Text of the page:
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Today’s News - Tuesday, April 10, 2012

•   Doig takes a "wildly unscientific" look at data showing many of our assumptions about cities are wrong: "Portland's not that cool, L.A. not that superficial" (it's "just for fun, so try not to take it too seriously and freak out. We're looking at you, New York").

•   Goodyear takes a dig at Doig re: his "Cities are Meaner" piece: "some people are nice, and others aren't. Maybe people who live in cities just get more chances to show which side they're on."

•   Berg reports on a UCLA class applying the Living Building Challenge (LEED-ND doesn't go far enough) to a Marina Del Rey, CA, neighborhood: "This idea of renovating existing development to reduce its impact has huge potential in a highly developed world."

•   Minneapolis picks the winning team in RiverFirst competition for a "sweeping vision" for its Mississippi riverfront parks and public spaces.

•   Balmori makes the case for "focusing on our shared landscapes, arguing that they are increasingly the 'terrain for discussing our issues,' much more so than buildings."

•   Blanchfield reports on "Women Shaping Our World: Architecture, Gender and Space," where four powerful women in the field debated troubling statistics and remedies.

•   Litt x 2: he cheers Saitowitz's University Circle Uptown development: "Clevelanders are going to be stunned and pleased by a development that shows how traditional urbanism can blend with cutting edge architecture to produce a new center of gravity for the city."

•   He also gives two thumbs-up to Snohetta's Wolfe Center for the Arts at Bowling Green State University - "a visually stunning object on a dead-flat campus" (and bemoans that current times - with a swipe at the NYT (a.k.a. Kimmelman) - that have put "cutting-edge design is on the defensive," so it might not get the attention it merits).

•   BIG heads to the beach with two torquing towers in Miami's Coral Gables.

•   Pakistan's most prominent Modernist warns that half of Karachi's buildings could collapse in an earthquake: "Such remarks coming from the first Pakistani graduate of AA - one of the world's most prestigious schools of architecture - needs to be taken seriously."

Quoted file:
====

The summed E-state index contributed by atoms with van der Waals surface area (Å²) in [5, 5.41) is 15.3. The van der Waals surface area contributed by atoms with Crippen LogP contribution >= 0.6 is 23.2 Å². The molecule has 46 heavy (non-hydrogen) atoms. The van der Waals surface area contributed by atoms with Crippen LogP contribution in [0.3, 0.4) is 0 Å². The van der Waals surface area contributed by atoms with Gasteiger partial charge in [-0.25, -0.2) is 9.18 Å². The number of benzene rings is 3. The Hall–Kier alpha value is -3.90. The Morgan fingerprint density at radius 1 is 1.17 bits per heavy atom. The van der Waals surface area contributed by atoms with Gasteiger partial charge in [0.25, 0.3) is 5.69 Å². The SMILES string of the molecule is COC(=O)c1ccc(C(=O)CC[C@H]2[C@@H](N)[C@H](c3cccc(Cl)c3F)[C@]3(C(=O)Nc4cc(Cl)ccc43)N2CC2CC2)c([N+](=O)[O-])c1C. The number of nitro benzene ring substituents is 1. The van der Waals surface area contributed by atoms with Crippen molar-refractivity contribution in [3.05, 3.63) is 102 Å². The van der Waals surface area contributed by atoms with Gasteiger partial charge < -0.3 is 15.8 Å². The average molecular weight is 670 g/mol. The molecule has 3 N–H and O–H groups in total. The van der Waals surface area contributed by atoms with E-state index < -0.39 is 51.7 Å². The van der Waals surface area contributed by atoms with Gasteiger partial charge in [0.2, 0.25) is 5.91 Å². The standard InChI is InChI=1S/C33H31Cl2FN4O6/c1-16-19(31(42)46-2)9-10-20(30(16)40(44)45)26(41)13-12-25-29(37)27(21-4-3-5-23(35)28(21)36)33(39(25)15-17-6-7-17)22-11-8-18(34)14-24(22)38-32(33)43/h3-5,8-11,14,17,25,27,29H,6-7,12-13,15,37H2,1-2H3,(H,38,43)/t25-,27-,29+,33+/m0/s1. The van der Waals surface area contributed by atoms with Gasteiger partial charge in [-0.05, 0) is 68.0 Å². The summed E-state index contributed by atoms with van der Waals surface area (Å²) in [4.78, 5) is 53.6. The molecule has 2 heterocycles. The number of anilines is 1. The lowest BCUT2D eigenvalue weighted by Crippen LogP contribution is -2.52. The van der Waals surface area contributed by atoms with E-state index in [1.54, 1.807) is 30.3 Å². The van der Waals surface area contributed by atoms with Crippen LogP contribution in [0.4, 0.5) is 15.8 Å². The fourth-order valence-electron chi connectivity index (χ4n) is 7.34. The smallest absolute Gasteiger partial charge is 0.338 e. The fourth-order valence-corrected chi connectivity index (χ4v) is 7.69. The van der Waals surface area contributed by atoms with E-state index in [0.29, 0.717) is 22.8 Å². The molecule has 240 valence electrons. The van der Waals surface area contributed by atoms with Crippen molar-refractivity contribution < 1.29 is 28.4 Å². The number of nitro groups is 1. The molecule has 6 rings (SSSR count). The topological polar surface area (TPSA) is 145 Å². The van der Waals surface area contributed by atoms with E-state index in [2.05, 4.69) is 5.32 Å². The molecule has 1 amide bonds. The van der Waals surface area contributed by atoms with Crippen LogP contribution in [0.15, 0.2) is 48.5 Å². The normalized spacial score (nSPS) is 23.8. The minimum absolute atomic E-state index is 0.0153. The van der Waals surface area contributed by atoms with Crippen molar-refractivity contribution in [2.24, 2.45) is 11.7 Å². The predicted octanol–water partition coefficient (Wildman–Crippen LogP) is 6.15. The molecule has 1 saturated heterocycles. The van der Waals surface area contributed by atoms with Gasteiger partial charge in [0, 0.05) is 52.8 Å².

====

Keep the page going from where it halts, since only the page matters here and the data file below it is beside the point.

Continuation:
•   Saffron gets down with dirt (literally) as a Loeb Fellow: "thanks to the effort of several committed architects, dirt is making a comeback" - and she has the sore shoulders to prove it + More proof: an eyeful of her and fellow Fellows' MudWorks at GSD: "an argument in layered texture and color that rammed earth is a viable material and should be taken seriously by contemporary architects."

•   Perhaps the least glamorous project types offer the most inspiration: lessons learned about light and views in designing a school for autistic children: "Maybe what is viewed matters more than how much is viewed" + Architecture students from Down Under design and build a day care center for children suffering the crippling effects of the Vietnam War.

•   Mallory waxes poetic about "emotional buildings" that have bitten the dust after serving their purpose - or maybe not (great slide show).

•   Rose gives (mostly) rave reviews re: last week in architecture; except for Titanic Belfast: it's "been compared to the Guggenheim and the Sydney Opera House, but it looks to me like a cross between an iceberg and Libeskind's Jewish Museum in Berlin - neither of which are ideal reference points" (ouch!).

•   Call for entries (deadlines loom!): Norden Fund Travel/Study Grants + 6th Annual R+D Awards (deadline extended).



  


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